Preffi 2.0 is an evidence-based Dutch quality assessment instrument for health promotion interventions. It is mainly intended for both planning and assessing one's own projects but can also be used to assess other people's projects (external use). This article reports a study on the reliability of Preffi as an external quality assessment instrument. Preffi is used to assess quality at three levels: (i) specific criteria, (ii) clusters of criteria and (iii) entire projects. The study compared Preffi-based assessments of 20 projects by three practitioners with their intuitive assessments of the same projects and with assessments by three experts, which were to be used as external criteria. The intuitive assessments only related to the cluster and project levels. Our main hypothesis was that intuitive assessments by practitioners would be less reliable and accurate than their Preffi-based assessments and the experts' assessments. On the whole, we failed to confirm this hypothesis: the experts' assessments proved less reliable and accurate than the practitioners' intuitive and Preffi-based assessments and differed too much from each other to be used as external criteria. The Preffi-based assessments by the practitioners had an acceptable generalizability coefficient (G) and accuracy (standard error of measurement). At the level of the entire project, two assessors are needed to produce sufficiently reliable and accurate assessments, whereas three are needed for assessment at cluster level. The study also showed that different assessors use different perspectives and base their assessment on a variety of aspects. This was regarded as inevitable and even useful by the assessors themselves. Discussions between assessors are important to achieve consensus. The article suggests some improvements to Preffi to further increase its reliability.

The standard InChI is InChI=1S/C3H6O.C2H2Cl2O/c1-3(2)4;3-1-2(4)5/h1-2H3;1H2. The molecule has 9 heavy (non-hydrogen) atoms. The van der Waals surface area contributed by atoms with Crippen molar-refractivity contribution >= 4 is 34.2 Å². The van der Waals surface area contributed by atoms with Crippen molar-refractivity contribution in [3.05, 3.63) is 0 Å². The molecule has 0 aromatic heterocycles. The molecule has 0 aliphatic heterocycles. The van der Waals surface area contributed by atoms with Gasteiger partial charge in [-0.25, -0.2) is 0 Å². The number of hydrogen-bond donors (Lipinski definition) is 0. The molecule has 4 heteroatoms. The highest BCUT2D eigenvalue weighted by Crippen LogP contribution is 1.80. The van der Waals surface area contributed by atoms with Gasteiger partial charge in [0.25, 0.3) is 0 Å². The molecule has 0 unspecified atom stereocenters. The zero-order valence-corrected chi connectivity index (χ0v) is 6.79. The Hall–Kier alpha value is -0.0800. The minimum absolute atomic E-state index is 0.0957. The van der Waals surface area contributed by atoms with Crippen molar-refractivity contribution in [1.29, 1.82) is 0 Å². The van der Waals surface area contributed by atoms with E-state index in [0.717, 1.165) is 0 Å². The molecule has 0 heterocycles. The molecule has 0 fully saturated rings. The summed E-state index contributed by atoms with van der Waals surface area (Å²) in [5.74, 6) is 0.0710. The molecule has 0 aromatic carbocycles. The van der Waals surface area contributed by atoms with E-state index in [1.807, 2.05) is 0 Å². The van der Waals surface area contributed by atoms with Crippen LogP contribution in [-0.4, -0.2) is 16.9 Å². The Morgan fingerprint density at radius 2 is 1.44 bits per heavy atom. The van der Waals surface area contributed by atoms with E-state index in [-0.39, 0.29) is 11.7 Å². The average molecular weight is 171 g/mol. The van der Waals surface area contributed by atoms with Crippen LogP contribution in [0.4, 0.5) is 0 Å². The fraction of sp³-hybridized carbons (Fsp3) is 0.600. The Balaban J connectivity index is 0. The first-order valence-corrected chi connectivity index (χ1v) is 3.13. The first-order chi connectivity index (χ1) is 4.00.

Molleman, G., Peters, L., Hosman, C. M. H., Kok, G. J., & Oosterveld, P. (2006). Project quality rating by experts and practitioners: experience with preffi 2.0 as a quality assessment instrument. Health Education Research, 21, 219-229. https://doi.org/10.1093/her/cyh058